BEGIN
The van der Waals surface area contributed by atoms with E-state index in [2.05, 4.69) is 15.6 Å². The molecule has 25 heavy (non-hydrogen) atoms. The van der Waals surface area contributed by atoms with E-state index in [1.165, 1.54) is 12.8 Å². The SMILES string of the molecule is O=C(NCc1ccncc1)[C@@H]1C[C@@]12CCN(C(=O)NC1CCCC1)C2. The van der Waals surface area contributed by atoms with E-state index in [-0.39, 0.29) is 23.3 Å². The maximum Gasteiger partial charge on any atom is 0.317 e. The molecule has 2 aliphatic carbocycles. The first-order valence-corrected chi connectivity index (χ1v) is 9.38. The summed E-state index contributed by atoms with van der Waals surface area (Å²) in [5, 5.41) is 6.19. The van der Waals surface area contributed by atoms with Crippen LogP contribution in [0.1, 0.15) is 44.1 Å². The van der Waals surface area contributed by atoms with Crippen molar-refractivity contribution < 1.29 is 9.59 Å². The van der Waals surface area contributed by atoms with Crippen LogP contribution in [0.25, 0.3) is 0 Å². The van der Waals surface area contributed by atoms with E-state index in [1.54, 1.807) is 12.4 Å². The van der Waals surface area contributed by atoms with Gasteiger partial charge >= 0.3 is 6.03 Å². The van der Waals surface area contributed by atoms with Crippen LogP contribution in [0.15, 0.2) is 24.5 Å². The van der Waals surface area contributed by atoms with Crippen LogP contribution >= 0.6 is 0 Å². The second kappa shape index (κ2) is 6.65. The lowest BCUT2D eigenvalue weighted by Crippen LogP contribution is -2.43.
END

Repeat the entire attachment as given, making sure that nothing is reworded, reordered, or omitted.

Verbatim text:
The van der Waals surface area contributed by atoms with E-state index in [2.05, 4.69) is 15.6 Å². The molecule has 25 heavy (non-hydrogen) atoms. The van der Waals surface area contributed by atoms with E-state index in [1.165, 1.54) is 12.8 Å². The SMILES string of the molecule is O=C(NCc1ccncc1)[C@@H]1C[C@@]12CCN(C(=O)NC1CCCC1)C2. The van der Waals surface area contributed by atoms with E-state index in [-0.39, 0.29) is 23.3 Å². The maximum Gasteiger partial charge on any atom is 0.317 e. The molecule has 2 aliphatic carbocycles. The first-order valence-corrected chi connectivity index (χ1v) is 9.38. The summed E-state index contributed by atoms with van der Waals surface area (Å²) in [5, 5.41) is 6.19. The van der Waals surface area contributed by atoms with Crippen LogP contribution in [0.1, 0.15) is 44.1 Å². The van der Waals surface area contributed by atoms with Crippen molar-refractivity contribution < 1.29 is 9.59 Å². The van der Waals surface area contributed by atoms with Crippen LogP contribution in [0.25, 0.3) is 0 Å². The van der Waals surface area contributed by atoms with E-state index in [1.54, 1.807) is 12.4 Å². The van der Waals surface area contributed by atoms with Gasteiger partial charge >= 0.3 is 6.03 Å². The van der Waals surface area contributed by atoms with Crippen LogP contribution in [0.15, 0.2) is 24.5 Å². The van der Waals surface area contributed by atoms with Crippen LogP contribution >= 0.6 is 0 Å². The second kappa shape index (κ2) is 6.65. The lowest BCUT2D eigenvalue weighted by Crippen LogP contribution is -2.43.